The head of United Nation’s climate change efforts has expressed her disappointment as only 58% of the world’s governments have submitted their plans to tackle climate change by the agreed deadline.
Patricia Espinosa, Executive Secretary of the UNFCCC secretariat (UN Climate Change) was speaking after nations had until 1 August to submit new or updated nationally determined contributions (NDCs).
However she said that while the number had risen in recent weeks there were still far too many countries that had failed to act.
“Against the backdrop of extreme weather emergencies throughout the world, this was an important day in our collective effort against climate change. It marked the cut-off date for the submission of new or updated nationally determined contributions (NDCs) to be included in a synthesis report that will be issued later this year, ahead of COP26.
“NDCs embody the national plans designed by each country to address climate change. Taken together, they provide the most comprehensive and accurate record of global climate action. I want to express my recognition and gratitude, as well as that of the UNFCCC as a whole, to those countries that submitted new or updated NDCs in time for their inclusion in the forthcoming synthesis report.”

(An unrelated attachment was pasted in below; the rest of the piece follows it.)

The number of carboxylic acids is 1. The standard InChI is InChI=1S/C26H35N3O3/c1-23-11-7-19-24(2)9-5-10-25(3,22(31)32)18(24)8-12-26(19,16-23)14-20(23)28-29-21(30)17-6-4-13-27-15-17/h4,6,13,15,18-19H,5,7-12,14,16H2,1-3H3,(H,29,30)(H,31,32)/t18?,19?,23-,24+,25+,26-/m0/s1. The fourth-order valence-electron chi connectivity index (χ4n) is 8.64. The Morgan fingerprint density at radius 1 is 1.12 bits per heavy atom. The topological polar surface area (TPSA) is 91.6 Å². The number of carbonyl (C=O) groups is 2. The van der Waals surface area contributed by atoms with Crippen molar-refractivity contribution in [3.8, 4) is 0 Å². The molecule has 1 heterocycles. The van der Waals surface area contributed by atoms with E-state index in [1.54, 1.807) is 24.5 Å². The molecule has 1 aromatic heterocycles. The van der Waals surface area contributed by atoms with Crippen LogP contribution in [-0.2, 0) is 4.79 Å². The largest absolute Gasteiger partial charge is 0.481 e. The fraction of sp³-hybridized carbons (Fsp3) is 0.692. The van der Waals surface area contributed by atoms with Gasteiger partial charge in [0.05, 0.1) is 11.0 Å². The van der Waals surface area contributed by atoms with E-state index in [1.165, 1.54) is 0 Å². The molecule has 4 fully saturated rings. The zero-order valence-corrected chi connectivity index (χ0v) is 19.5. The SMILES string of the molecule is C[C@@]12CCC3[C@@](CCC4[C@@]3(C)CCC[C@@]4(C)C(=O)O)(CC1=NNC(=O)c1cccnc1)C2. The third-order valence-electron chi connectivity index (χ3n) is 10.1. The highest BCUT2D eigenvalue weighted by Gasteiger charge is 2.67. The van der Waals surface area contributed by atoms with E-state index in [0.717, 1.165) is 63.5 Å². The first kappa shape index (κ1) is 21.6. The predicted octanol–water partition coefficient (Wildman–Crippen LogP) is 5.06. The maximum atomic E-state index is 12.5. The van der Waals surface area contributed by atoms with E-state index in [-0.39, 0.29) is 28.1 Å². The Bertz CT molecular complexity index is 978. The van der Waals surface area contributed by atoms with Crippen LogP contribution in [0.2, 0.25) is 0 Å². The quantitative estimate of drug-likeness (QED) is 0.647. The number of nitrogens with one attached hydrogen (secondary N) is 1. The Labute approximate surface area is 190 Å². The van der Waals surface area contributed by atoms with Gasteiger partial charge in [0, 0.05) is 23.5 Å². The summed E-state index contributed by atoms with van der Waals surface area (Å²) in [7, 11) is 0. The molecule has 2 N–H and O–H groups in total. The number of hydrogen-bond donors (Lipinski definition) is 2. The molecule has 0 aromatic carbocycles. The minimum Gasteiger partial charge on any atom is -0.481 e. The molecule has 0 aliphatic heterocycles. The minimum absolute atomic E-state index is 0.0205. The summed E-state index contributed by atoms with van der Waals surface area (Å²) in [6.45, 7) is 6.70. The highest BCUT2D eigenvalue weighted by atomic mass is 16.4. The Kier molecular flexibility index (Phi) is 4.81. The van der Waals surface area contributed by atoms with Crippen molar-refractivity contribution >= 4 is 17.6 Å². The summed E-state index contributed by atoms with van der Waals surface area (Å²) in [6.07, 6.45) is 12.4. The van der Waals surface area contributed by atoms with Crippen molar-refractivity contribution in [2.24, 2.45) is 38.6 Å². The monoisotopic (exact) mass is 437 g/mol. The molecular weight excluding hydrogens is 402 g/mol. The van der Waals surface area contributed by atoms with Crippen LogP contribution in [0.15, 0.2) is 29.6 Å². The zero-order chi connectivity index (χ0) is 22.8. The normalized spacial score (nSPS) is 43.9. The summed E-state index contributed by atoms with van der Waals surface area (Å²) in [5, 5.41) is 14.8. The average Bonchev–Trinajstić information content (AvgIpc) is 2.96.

However she added: “By the cut-off date the secretariat received new or updated NDCs from 110 Parties. This compares favourably with new or updated NDCs from 75 Parties received up to the end of December 2020 and included in the initial version of the synthesis report. But it is still far from satisfactory, since only a little over half the Parties (58%) have met the cut-off deadline.
“The level of ambition reflected in those national climate action plans also needs to be enhanced. One of the key findings in the initial version of the synthesis report showed that collective efforts fall far short of what is required by science to limit a global temperature rise by the end of the century of 2C, let alone the desired objective of less than 1.5C. I truly hope that the revised estimate of collective efforts will reveal a more positive picture.”
To meet that goal, as the Intergovernmental Panel on Climate Change has indicated, by the end of this decade emissions must have been reduced by at least 45% compared to 2010 levels.
“Recent extreme heat waves, droughts and floods across the globe are a dire warning that much more needs to be done, and much more quickly, to change our current pathway. This can only be achieved through more ambitious NDCs,” said Espinosa.
“The reduction of emissions needs to be a consistent, cumulative process,” she added. “I call on those countries that were unable to meet this deadline to redouble their efforts and honour their commitment under the Paris Agreement to renew or update their NDCs. I also encourage those who have submitted their NDCs to continue reviewing and enhancing their level of ambition.
“By doing so, they will contribute to the preservation of our planet and the well-being of people around the world.”